Mockito How to mock and assert a thrown exception?, For JUnit 4 you can use this: @Test(expected = IndexOutOfBoundsException.​class). public void testIndexOutOfBoundsException(). {. ArrayList  thrown = true; } assertTrue(thrown); } I recall that there is an annotation or an Assert.xyz or something that is far less kludgy and far more in-the-spirit of JUnit for these sorts of situations.

Exception testing · junit-team/junit4 Wiki · GitHub, Java code examples for testing exceptions with JUnit. class implements a test method that asserts IllegalArgumentException is thrown by the  In JUnit 4 or later you can test the exceptions as follows @Rule public ExpectedException exceptions = ExpectedException.none(); this provides a lot of features which can be used to our JUnit tests. If you see the below example I am testing 3 things on the exception. The Type of exception thrown; The exception Message; The cause of the exception

JUnit Test Exception Examples, We can use JUnit 4 @Test annotation expected attribute to define the expected exception thrown by the test method. @Test(expected = Exception.class) public  With this method you can assert that a given function call (specified, for instance, as a lambda expression or method reference) results in a particular type of exception being thrown. In addition it returns the exception that was thrown, so that further assertions can be made (e.g. to verify that the message and cause are correct).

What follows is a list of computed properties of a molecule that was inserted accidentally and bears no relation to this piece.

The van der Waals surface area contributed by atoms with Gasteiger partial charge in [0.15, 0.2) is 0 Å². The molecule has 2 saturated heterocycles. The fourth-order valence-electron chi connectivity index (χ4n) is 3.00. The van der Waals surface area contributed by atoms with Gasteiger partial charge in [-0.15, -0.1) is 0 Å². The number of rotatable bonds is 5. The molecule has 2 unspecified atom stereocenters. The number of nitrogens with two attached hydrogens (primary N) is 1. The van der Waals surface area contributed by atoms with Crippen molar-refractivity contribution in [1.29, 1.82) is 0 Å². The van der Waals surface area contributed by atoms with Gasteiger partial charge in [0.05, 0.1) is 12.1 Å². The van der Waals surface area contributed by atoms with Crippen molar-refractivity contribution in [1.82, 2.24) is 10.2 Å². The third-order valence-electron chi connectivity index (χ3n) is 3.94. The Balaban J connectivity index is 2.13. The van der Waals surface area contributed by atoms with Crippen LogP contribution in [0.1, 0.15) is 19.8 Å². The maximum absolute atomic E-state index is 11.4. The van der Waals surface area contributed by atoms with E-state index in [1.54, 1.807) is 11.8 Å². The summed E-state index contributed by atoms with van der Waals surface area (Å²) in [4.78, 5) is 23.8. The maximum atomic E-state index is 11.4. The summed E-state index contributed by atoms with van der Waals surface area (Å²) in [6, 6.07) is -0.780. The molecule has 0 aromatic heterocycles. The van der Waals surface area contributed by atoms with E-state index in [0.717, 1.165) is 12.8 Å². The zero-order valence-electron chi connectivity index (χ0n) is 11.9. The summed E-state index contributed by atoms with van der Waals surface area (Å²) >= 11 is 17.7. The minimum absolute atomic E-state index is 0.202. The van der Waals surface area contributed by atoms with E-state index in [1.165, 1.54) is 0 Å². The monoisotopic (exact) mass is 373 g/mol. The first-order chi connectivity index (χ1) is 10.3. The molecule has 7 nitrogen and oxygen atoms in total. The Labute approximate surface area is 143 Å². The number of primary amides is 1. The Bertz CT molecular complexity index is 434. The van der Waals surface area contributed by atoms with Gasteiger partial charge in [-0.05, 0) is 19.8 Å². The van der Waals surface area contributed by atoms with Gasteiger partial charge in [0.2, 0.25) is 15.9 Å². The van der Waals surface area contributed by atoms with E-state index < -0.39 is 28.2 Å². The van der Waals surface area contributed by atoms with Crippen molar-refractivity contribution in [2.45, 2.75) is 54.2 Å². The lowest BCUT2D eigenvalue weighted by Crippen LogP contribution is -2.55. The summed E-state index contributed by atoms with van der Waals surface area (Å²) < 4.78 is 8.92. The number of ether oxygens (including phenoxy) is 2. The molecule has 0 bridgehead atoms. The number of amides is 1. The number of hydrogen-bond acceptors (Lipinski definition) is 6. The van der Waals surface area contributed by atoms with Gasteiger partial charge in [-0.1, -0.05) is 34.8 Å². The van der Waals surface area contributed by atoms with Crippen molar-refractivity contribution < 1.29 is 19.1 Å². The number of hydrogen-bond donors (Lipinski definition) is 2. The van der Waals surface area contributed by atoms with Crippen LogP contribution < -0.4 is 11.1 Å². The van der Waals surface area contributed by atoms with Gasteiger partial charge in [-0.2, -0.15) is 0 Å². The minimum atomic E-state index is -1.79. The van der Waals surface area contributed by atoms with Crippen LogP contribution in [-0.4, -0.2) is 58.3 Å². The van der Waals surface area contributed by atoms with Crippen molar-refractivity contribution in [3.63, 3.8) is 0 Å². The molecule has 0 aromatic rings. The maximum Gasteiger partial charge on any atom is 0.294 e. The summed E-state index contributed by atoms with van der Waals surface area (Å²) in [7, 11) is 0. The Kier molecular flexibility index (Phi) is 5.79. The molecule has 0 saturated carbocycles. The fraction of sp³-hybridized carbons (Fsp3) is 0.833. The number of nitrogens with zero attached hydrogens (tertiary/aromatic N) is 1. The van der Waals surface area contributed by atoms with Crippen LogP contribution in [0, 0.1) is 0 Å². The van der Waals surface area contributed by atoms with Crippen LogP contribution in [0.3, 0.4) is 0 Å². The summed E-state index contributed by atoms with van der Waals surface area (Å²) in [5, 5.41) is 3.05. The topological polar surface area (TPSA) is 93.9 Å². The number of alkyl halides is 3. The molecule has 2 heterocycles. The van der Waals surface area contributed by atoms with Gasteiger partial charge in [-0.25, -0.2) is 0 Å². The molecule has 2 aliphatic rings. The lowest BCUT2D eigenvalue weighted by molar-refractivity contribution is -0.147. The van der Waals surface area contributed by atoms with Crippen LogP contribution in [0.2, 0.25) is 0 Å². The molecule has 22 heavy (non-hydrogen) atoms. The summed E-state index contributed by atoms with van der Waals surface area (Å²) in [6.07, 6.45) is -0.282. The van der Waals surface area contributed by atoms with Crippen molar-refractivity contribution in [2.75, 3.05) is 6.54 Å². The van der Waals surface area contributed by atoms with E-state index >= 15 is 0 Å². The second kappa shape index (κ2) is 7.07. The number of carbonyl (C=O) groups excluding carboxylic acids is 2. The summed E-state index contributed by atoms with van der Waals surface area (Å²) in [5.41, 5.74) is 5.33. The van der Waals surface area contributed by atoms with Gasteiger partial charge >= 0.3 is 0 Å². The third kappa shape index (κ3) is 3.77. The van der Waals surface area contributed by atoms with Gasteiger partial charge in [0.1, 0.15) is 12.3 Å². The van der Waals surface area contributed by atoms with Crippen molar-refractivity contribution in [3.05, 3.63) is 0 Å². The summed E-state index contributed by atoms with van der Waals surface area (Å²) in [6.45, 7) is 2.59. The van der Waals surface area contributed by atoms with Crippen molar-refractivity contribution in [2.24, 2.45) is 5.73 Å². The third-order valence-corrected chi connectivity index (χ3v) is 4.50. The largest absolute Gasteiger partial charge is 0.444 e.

JUnit Assert Exception - JUnit 5 and JUnit 4, How can we use JUnit 4 to test whether some code throws an Exception or not? If my test method throws a checked exception and if I want to assert the message along with the exception, is there a way to do so with JUnit @Test annotation? AFAIK, JUnit 4.7 doesn't provide this feature but does any future versions provide it? I know in .NET you can assert the message and the exception class.

Comments
  • The problem with any other approach but this is that they invariably end the test once the exception has been thrown. I, on the other hand, often still want to call org.mockito.Mockito.verify with various parameters to make sure that certain things happened (such that a logger service was called with the correct parameters) before the exception was thrown.
  • You can see how to exceptions test in JUnit wiki page github.com/junit-team/junit/wiki/Exception-testing
  • @ZeroOne - For that I would have two different tests- one for the exception and one to verify interaction with your mock.
  • There is a way to do this with JUnit 5, I have updated my answer below.
  • The second catch would swallow the stack trace if some other exception is thrown, losing useful information
  • You are answering on a 10 year old question, please expand your answer, why you think it provides something new, that the accepted answer does not cover. Also always try to tell something about your code and provide documentation or explanation.
  • This is basically a duplicate of this 10 year old answer (except for the check for the error message).
  • I am not sure if the test depending just on the error message is a good practice.
  • Yeah it is a good practice and useful when you have many error messages, so that you make sure that this specific one will be thrown (many possible exceptions)
  • Please what do you mean by expand answer Hebrow, this answer is for the question, so if you understand well the question and the code on it so the answer will be straightforward, he is needing just some code